Aspergillus sp. and Trametes versicolor solid-state monocultures produced high titers of xylanases and laccases activities (4617 ± 38 and 2759 ± 30 U/gsubstrate, respectively). Fungal biomass was quantified by estimating the ergosterol content of the mycelium, and by a simple material balance the corresponding residual substrate was obtained. Fungal growth and substrate consumption rates showed different behavior for these monocultures (μ = 0.03 and 0.11 h−1; rs = − 0.04 and − 0.0006 gsubstrate/h, respectively). In this case, xylanases production was directly linked to the growth, while laccases were produced during both growth and maintenance phases. Besides xylanases (42% of total Aspergillus enzyme), high titers of cellulases (15%), amylases (34%), and invertases (9%), as well as lignin and manganese peroxidases (10 and 24% of the total Trametes enzyme), were produced on the corresponding monocultures. When both fungi were used in a coculture mode, xylanases and laccases production decreased (around 85 and 70%), and the proportion of the hydrolases and oxidases changed. This suggested the need for most careful coculture design, in order to produce both enzymatic activities simultaneously even though the enzymatic extracts obtained by mono- or cocultures can be applied in several bioprocesses.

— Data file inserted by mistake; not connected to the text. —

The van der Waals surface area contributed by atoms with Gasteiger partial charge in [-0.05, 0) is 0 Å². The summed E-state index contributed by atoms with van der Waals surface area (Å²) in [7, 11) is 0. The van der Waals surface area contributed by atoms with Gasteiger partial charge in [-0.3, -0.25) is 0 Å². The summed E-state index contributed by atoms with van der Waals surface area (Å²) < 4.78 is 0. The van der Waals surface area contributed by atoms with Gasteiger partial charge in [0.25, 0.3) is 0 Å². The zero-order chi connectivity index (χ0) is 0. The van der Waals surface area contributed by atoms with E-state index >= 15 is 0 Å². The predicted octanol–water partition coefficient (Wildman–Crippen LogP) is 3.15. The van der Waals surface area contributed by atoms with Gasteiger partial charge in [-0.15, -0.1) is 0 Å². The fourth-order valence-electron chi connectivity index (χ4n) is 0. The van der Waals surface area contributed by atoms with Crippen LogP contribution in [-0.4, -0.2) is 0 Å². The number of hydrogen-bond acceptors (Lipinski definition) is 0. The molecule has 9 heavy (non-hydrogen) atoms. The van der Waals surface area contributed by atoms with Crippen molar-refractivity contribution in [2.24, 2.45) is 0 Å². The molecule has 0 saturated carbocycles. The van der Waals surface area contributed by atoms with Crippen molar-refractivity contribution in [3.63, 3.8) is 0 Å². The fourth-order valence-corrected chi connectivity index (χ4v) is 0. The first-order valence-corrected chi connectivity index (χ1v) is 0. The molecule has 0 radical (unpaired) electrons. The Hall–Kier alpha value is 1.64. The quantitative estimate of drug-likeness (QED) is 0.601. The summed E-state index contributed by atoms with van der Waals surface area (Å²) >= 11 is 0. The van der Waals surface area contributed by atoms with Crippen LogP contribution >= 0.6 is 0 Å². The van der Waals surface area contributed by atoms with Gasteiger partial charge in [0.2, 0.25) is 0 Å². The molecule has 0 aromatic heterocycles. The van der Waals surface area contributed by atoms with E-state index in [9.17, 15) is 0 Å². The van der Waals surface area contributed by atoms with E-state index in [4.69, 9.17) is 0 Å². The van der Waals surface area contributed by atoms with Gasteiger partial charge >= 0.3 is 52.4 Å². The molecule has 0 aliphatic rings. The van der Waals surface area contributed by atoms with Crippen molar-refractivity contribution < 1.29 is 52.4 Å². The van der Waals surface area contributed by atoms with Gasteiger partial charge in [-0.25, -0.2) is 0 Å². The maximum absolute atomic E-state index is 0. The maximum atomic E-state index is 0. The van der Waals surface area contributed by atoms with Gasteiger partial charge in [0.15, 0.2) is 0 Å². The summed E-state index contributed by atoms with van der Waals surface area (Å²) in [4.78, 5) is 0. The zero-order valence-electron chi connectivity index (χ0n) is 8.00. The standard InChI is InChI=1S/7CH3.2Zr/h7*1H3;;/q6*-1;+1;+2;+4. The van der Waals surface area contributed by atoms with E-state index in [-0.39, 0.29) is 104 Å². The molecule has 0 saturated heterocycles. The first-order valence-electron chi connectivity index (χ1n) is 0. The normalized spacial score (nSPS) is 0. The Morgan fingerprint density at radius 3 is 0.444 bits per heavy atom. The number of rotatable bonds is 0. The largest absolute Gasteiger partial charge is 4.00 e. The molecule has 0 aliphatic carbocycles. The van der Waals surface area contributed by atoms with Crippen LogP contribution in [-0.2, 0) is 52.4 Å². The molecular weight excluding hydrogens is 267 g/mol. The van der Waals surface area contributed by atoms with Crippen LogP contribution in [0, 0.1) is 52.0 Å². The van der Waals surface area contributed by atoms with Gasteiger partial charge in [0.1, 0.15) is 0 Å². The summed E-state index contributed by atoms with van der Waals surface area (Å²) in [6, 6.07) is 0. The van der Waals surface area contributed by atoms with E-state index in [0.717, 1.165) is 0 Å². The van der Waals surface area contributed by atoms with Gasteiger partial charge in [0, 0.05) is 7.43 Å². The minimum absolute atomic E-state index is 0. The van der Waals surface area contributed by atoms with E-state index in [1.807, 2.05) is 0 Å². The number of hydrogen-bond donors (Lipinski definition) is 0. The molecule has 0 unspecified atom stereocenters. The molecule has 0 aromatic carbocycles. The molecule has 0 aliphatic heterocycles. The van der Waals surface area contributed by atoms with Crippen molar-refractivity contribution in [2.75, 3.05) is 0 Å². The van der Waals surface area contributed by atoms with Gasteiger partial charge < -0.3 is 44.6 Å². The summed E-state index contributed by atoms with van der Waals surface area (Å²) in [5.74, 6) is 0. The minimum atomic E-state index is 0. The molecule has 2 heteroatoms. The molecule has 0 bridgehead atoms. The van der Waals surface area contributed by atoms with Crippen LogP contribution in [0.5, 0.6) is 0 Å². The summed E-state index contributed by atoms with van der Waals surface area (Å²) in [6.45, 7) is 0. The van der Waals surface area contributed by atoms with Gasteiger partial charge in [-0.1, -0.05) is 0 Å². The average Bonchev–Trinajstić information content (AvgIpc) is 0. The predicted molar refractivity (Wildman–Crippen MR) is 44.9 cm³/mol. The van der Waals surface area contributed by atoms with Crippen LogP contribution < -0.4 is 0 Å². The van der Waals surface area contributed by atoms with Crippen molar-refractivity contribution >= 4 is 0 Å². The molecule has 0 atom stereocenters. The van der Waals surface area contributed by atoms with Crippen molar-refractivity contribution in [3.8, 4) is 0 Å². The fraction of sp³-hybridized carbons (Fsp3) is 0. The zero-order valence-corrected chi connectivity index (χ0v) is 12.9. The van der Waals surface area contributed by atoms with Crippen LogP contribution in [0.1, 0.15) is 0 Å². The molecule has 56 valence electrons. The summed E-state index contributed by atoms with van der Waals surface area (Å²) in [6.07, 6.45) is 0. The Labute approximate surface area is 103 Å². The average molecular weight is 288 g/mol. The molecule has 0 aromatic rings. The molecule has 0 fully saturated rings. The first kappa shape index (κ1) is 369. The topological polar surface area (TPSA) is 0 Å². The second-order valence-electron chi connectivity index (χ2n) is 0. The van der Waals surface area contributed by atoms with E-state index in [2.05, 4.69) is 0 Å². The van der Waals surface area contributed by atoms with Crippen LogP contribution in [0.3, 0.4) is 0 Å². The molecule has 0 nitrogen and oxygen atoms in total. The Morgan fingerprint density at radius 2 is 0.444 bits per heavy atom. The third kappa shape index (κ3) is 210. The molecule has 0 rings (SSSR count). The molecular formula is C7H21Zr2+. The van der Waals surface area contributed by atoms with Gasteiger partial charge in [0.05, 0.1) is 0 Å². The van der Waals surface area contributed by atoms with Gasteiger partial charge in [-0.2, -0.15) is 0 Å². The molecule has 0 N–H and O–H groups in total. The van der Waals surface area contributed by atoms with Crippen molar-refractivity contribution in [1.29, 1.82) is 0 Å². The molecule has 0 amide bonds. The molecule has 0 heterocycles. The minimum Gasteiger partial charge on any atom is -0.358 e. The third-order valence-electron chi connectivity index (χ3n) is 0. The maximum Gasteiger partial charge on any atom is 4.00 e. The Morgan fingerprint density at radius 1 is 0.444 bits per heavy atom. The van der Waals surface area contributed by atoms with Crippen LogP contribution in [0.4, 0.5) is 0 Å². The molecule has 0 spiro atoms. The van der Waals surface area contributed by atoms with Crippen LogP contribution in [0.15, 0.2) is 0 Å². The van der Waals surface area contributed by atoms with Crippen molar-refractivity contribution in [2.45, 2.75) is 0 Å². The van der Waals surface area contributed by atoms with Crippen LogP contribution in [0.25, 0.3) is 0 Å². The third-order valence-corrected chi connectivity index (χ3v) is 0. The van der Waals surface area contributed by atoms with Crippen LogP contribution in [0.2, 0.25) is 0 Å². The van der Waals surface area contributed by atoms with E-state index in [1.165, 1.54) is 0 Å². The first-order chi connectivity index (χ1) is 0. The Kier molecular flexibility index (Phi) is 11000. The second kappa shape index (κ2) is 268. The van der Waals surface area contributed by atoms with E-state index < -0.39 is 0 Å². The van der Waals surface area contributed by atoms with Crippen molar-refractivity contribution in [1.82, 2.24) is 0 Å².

Part of the book: Fermentation Processes